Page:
Fox 13 News highlighted the recent downturn in the prices of recyclable commodities produced from Salt Lake County’s recycling collection services. Momentum Recycling’s own John Lair discusses the value in creating a local economy for recyclables rather than relying on the global economy to make recycling viable.
Click here to view the video coverage and read the article.
Resource Recycling’s Q&A on Momentum Recycling’s New Denver Facility
At a time when some communities are retreating on glass recycling, Momentum Recycling is doubling down on it.
The Salt Lake City-based secondary glass processor is currently building an $11 million glass cleaning and sorting plant near Denver (see photo to the left and below), enabling bottle-to-bottle recycling there. In Utah, the company already collects and processes glass for use in insulation and other products, sending no glass to landfill.
“The main thing we want people to understand in Colorado is this opportunity to have a true bottle-to-bottle recycling closed-loop system in the state is a real advance forward,” John Lair, president and CEO of Momentum Recycling, told Resource Recycling. “We want people to consider that as they’re purchasing their products.” Read More –>
The Denver Post highlighted Momentum Recycling’s new Denver facility opening in September of 2016. The facility will process glass from local MRFs (Materials Recovery Facilities) to provide clean, recycled glass (cullet) to local bottle manufacturers.
To read the article, click here.
Glass Recycling Plant Open House + Launch of the County Curbside Glass Program (Mt Olympus Cove, East Millcreek, Holladay, Murray and Cottonwood Heights)
Save the date! On May 23, 2016 from 1pm-4pm we will hold an open house and self-guided tours of our glass recycling plant (FREE EVENT – no cost!).
Mayor Ben McAdams will join us to celebrate the expansion of the county curbside glass program. We welcome current business clients, residential customers and interested community members to check out our newly installed optical sorter, to learn about the glass collection programs and equipment, and to better understand the importance of resource conservation and waste diversion.
Don’t miss the 2:00pm presentation featuring:
- County Mayor Ben McAdams
- Momentum Recycling President and CEO – John Lair
- Executive Director of Wasatch Front Waste and Recycling District – Pam Roberts
Location: 658 South 4050 West, SLC, UT 84104
**Please RSVP on the Facebook Event Page: https://www.facebook.com/events/1726028414331604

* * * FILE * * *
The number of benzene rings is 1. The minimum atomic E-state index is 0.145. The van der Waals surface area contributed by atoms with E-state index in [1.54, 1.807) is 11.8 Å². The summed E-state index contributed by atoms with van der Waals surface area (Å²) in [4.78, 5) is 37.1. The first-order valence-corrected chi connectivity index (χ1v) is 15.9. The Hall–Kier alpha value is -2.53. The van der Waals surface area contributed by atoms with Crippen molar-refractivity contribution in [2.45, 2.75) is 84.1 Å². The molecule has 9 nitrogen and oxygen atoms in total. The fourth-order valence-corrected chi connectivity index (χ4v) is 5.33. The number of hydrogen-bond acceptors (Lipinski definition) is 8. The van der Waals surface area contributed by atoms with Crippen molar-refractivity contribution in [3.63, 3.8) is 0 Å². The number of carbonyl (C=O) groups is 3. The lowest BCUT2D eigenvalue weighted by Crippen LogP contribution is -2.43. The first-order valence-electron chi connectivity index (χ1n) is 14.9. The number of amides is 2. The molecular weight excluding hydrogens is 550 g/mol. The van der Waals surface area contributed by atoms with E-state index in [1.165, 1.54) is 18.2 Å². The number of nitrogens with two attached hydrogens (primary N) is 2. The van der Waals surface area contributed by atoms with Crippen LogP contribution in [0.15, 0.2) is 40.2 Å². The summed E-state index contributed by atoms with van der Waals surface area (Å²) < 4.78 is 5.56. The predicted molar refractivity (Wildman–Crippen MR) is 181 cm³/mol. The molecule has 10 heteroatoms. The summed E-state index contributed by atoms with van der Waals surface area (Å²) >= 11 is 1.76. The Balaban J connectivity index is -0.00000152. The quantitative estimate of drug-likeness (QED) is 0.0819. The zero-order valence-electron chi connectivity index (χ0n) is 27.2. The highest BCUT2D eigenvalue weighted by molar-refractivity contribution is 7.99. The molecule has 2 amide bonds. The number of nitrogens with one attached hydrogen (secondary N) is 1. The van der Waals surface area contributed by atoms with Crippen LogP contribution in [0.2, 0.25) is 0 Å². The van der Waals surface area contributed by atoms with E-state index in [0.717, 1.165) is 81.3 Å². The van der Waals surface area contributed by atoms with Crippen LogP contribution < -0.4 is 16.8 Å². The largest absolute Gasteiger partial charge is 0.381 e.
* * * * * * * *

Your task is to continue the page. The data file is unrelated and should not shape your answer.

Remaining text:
In the single-stream era, glass tends to get lumped in the contaminant category, but there might be more solutions available for this important material than many realize.
Momentum Recycling was featured in Resource Recycling’s article this month by Dylan De Thomas. The article highlights the leaders in glass processing innovations and cities around the country who have developed alternative ways of glass collection. Below is a link to the article:
Glass recycling in Ogden, Utah began as a City-provided service in 2013 with the establishment of three (3) drop-off sites located around Ogden. Reporter Cathy McKitrick of the Standard Examiner checked up on the status of this initiative in her most recent report below:
Ogden’s Glass Recycling a Smashing Success?
OGDEN — Since August 2013, Ogden’s glass recycling bins have kept 359 tons — or 718,000 pounds — of bottles, jars and other breakables out of the landfill.
In 2013, the city contracted with Salt Lake City-based Momentum Recycling for three giant collection bins to be stationed around the city. That five-year contract is set to expire in February 2018, according to Momentum President John Lair, and the city pays nothing for the service.
“The bins, the hauling, and the recycling of the glass is all done at our cost. The city provides the locations for the bins, and has personnel monitor the locations to clean up any broken glass that doesn’t find its way into the bins,” Lair said, describing the terms as “a very good deal for the city, given the current tonnage collected.”
However, if Ogden’s current glass recycling rates fail to rise, Lair said that future contracts could require Momentum to begin charging the city fees.